Gateway Retail: Reach Your Customers Where They Go
For years, retailers have targeted consumers where they live, work and play. But when customers visit a different environment, the opportunity to reach them expands exponentially. Retailers can capitalize on brand connections—made through gateway retail moments—by offering emotional and purchase-inspiring touchpoints that support the customer experience.
[bctt tweet=”Travel and impulse purchases go hand in hand. When customers are outside of their usual environment, they’re in a relaxed and inspired mindset to make purchases. Thus, retailers are at an advantage to connect with them.” username=”medallionretail”]The combination of an endorphin-inducing location and experiential retail elements is a superb setting to gain your audience’s attention. We’ve talked about pop-up out-of-area stores, but why not extend the concept with a more permanent location?
Here’s how retailers can incorporate gateway retail into their strategy and build an experiential marketplace.
Reaching customers through their interests
Most retail marketing strategies are tied to customers’ gender, age, income or other demographic traits. With gateway retail, the approach is about tapping into customer interests in real time. Are you looking to appeal to an outdoorsy crowd? Beachgoers? Runners? Your target audience’s in-the-moment actions—rather than their demos—are the key to creating an inclusive environment that will appeal to all who pass through.
Experiential marketing touchstones and strong in-store components leverage the location, while also helping you connect with shoppers. Think outside of the confines of typical in-store messaging and imagery. Instead, consider the big-picture story you want to tell.
- How can your message empower or educate customers?
- Does your imagery illustrate the (literal) journey customers are about to go on?
- What experiential elements can support this journey?
Enhancing the customer experience
It’s a classic family vacation scenario: someone forgot the sunscreen, and now you have to stop to pick some up. If you visit a retailer that stocks other beach essentials—sunglasses, straw hats, swimsuits—you’re that much more likely to buy something else then and there.
One approach to gateway retail is enhancing the customer’s adventure—for example, providing items or gear that will add value to their trip. If you sell goods customers commonly forget to pack or can purchase if they’re ill-prepared for the conditions or climate, you have a great opportunity to use your store fixtures and displays, signage, and in-store collateral to educate customers. The location can be a beacon for travelers—and a gateway to an enhanced adventure.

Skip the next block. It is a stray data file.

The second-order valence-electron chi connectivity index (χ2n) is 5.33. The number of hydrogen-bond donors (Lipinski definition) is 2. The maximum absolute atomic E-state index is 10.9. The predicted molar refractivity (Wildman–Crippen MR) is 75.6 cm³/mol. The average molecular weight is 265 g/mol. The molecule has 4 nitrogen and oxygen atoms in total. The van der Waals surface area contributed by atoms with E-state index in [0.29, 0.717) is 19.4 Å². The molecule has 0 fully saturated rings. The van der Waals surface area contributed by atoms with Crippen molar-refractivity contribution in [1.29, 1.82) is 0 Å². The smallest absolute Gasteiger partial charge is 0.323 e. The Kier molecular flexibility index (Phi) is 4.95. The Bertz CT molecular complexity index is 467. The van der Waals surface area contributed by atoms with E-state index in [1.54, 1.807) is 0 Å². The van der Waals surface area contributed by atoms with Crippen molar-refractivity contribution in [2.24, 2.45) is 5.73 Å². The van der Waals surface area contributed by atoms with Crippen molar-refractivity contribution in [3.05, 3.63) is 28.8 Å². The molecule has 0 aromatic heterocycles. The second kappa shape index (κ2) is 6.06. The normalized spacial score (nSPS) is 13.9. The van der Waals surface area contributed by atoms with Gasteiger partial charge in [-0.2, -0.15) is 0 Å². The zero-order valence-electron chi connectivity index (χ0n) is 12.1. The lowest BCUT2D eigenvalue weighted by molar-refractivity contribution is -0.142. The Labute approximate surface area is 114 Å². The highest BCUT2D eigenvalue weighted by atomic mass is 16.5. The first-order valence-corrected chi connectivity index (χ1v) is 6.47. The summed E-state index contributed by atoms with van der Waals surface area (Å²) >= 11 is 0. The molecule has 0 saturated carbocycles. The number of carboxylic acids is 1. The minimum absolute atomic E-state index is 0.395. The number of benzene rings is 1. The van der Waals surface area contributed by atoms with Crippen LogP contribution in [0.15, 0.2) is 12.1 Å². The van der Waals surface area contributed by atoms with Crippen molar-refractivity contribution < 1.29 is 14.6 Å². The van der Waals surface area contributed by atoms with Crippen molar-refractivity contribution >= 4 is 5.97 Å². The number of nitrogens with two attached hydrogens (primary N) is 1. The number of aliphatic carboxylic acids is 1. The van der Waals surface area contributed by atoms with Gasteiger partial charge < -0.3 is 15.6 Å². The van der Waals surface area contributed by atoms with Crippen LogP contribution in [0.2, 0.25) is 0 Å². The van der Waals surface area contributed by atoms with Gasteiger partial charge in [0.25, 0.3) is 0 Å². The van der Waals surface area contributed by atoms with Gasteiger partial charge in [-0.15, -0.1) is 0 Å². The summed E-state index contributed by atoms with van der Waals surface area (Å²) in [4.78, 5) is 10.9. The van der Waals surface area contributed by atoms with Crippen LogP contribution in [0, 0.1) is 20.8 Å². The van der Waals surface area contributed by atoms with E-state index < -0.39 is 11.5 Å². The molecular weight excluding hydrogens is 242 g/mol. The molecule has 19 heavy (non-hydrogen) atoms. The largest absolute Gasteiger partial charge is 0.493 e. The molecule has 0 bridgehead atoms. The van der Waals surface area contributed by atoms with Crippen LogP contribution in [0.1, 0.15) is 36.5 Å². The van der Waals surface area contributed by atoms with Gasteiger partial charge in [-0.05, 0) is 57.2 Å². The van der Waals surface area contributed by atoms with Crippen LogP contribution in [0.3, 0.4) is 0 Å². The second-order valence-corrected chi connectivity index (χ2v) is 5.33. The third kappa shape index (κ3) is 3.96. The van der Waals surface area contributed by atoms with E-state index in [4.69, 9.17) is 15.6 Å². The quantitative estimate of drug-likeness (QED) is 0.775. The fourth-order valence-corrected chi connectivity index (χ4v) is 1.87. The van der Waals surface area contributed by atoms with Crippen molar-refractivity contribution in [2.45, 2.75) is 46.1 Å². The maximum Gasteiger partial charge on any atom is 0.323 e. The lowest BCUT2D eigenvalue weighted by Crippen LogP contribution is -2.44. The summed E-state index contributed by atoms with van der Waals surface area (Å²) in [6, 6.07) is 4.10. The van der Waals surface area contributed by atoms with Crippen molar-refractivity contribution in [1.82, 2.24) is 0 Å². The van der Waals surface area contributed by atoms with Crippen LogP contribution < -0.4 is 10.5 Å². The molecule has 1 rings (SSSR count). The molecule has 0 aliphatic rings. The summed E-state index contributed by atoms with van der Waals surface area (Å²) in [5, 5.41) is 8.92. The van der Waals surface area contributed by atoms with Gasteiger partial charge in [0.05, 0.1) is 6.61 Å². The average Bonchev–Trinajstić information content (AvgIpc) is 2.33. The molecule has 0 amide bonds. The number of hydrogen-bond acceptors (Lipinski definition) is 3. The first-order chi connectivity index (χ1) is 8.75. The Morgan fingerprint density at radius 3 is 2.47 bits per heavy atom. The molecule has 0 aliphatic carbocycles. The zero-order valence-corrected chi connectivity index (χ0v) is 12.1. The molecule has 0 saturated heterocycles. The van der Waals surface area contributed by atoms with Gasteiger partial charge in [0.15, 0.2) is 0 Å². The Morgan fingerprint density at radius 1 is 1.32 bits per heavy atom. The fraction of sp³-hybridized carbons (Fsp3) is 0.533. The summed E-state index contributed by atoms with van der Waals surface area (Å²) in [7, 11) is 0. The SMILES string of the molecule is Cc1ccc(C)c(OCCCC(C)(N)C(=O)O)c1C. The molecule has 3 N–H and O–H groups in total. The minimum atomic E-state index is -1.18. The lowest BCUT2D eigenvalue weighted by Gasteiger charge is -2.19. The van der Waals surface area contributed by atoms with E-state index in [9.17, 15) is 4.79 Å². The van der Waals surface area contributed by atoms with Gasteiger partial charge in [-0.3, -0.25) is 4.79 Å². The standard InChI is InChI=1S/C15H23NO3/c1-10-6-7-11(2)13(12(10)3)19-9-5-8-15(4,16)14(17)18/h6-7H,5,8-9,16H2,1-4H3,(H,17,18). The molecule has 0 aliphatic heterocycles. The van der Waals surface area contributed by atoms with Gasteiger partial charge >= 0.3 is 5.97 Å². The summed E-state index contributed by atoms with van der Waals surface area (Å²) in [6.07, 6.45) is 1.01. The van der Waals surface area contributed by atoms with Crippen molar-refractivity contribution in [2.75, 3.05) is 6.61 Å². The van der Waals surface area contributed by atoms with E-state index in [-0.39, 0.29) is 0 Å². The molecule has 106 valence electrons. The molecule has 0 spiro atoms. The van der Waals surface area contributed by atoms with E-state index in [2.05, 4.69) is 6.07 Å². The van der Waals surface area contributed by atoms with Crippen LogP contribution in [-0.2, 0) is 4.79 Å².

Outdoor retailer REI recently opened an adventure-themed location just outside of the White Mountains in New Hampshire, a contrast from their primarily urban and suburban locales. Instead of purchasing these items in their home towns, customers can simply visit the store prior to heading on the trail. There, they can pick up a pair of hiking boots, read up on outdoor tips from signs around the store, and partake in extra offerings like group hiking clinics.
An immersive store environment can give customers the confidence they need to embark on their journey—and as a result, they’ll happily purchase items that will make the most of their trip—and their precious time.
Embedding into the customer experience
Retail locations can also become a destination themselves, adding to the other activities a customer typically enjoys in the area. Think L.L.Bean in Freeport, Maine or the Magnolia Market in Waco, Texas. But you don’t need to create an iconic, sprawling retail center. Even within a limited footprint, you can make your store a destination in a variety of ways: offering engaging store elements like digital signage, in-store sampling, workshops, guided tours, information and service kiosks, or arranging the store around a particular theme.
Take Cherry Republic, a local gift shop in Traverse City, Michigan that stocks gourmet jams, artisanal beverages, and more made from Michigan’s famed cherries. The store samples nearly all of their products and offers something specific to the location—making it a destination in its own right.
Experience-based retailer Build-A-Bear is also adopting a gateway mindset by opening shops in family-friendly spots. The retailer has set its sights on tourist attractions like New York City’s FAO Schwarz, Carnival Cruise ships, and indoor waterpark Great Wolf Lodge. Their retail model is innately interactive, displays brimming with stuffed animals and personality-filled accessories waiting to be taken to their forever homes.
Creating a retail environment that’s worth the trip
Gateway retail isn’t just taking your current retail model and putting it in a new locale. Your store, the environment, and customer activities need to have synergy.
Some things to consider when planning your “retail destination”:
- Your retail concept should support the ‘why’ a customer would take time out of their trip to visit. Think of how you’re enhancing, educating and adding value to the experience, or removing a barrier to utmost enjoyment.
- Store elements should be engaging—such as signage about the local wildlife that can be found steps outside your door, or a cooking demonstration using regional spices.
- All of your elements are an opportunity to empower the consumer on their adventures—think about the imagery and messaging you’re projecting through your signage and displays.
Medallion Retail has over 50 years of experience creating out-of-the-box retail elements. Make your out-of-area retail location a true consumer destination with our strategic expertise. Reach out to Chris at firstname.lastname@example.org to learn how we can put you on the map.
Have you visited a gateway retail destination? Let us know.